The Method

The Method is a series that explores the intersection of science and society. In modern journalism, science reporting often repeats the material in press releases or studies without engaging in the critical thinking that defines the scientific method. The Method will look at science through a different lens. How does scientific research affect you and your community? That's the story we hope to share with you. 

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Science and Society
5:00 pm
Wed April 29, 2015

The Method: What's Up On Pluto; Checking Up On Waterway Health

As of this writing, this is mankind's clearest view of Pluto. Really.
Credit NASA

If all you know about the dwarf planet Pluto is that it’s small, cold and very far away, well, you’re not alone. Since its discovery in 1930, Pluto has refused to give up much information. Even the best images from the Hubble Space Telescope show little more than a small dot with orange and black smudges on it.

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Science and Society
3:00 pm
Fri March 27, 2015

The Method: Joe Palca Talks Science Reporting; A Candidate For State Microbe

Photorhabdus luminescens bacteria living inside these nematodes glow with an eerie blue light. A class at the University of Tennessee has nominated photorhabdus to be Tennessee's official state microbe.
Credit Scientific American

National Public Radio science correspondent Joe Palca was in Knoxville this week, explaining the universe in just two minutes. He also found a few minutes to come by our studios to speak with WUOT's Chrissy Keuper.

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Science and Society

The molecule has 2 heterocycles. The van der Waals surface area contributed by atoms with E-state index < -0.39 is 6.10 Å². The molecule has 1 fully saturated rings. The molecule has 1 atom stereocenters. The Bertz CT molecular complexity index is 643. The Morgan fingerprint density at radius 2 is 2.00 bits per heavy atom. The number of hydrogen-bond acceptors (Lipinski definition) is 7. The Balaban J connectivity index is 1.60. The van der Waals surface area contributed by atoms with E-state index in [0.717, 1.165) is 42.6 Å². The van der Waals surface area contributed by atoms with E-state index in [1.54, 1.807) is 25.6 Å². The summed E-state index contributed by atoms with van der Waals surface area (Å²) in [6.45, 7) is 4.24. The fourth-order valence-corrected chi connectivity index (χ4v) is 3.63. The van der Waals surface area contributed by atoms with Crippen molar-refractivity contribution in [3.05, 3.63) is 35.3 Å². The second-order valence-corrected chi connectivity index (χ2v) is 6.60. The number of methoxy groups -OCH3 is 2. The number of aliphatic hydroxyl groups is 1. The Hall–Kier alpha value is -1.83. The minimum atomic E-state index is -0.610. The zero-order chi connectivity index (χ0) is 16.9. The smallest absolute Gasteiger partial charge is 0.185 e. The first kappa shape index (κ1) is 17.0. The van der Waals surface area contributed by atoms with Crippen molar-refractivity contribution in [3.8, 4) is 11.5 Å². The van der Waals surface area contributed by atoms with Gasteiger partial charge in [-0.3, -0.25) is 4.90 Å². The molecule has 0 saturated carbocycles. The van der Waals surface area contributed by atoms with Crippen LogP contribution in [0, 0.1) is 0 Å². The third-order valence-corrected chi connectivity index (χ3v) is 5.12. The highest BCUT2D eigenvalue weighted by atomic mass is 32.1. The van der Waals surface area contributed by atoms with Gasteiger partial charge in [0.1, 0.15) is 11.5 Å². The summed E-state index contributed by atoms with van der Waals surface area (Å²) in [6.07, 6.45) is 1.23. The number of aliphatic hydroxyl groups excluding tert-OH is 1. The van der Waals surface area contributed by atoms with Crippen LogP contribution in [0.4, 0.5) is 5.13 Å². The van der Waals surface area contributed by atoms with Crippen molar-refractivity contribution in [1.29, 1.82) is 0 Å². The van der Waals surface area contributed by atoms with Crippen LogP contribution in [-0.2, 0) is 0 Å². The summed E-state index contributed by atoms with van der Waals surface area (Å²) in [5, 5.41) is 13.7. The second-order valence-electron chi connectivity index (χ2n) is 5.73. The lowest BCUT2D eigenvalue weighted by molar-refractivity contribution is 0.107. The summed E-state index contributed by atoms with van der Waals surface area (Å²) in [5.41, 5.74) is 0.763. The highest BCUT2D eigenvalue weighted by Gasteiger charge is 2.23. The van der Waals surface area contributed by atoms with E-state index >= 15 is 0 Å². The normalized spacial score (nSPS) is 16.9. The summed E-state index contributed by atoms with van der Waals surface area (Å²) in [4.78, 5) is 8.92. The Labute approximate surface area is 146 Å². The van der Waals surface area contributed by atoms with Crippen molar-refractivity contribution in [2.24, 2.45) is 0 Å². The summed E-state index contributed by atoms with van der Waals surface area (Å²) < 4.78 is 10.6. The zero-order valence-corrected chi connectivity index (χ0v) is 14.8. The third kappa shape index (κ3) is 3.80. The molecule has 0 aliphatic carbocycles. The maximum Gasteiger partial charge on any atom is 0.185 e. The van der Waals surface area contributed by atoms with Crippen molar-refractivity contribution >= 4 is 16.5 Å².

5:50 pm
Fri February 27, 2015

The Method: The Science and Art of Cartography; College Baseball's Quest for "Pop"

Willem Blaeu's 1643 map, Saltzburg Archiepiscopatus Carinthia Ducatus (The archbishopric of Salzburg and the Duchy of Carinthia).
Credit McClung Museum of Natural History and Culture

Today, a map is something you look at on a tiny smartphone screen, showing where you are and what's within fifty feet. But for most of cartography's history, maps took a broader view, showing not only political and geographic boundaries, but culture and art. Cartography is a melding of science and art, as Matt Shafer Powell learned while looking through the McClung Museum's newest acquisitions.

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Science and Society
5:50 pm
Fri January 30, 2015

The Method: A Focus On Children's Health

Winter's gloomy days and long nights can contribute to seasonal affective disorder in children as well as adults.
Credit National Park Service

The edition of The Method focuses on issues surrounding children’s health.

Seasonal Affective Disorder is a temporary depression that often shows up in the winter. You may think of it as a problem only for adults. But the American Academy of Pediatrics estimates three percent of children between the ages of 9 and 17 suffer from it. Child and adolescent psychiatrist John Kupfner of Peninsula Lighthouse in East Tennessee says  he believes the condition is under-diagnosed in children.

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Science and Society
5:50 pm
Fri December 26, 2014

The Method: Our 36th Annual Holiday Special

The Skylab 4 astronauts decorated their abode in space with a Christmas tree fashioned out of food cans. Christmas 1973 fell near the middle of their 84-day mission.
Credit NASA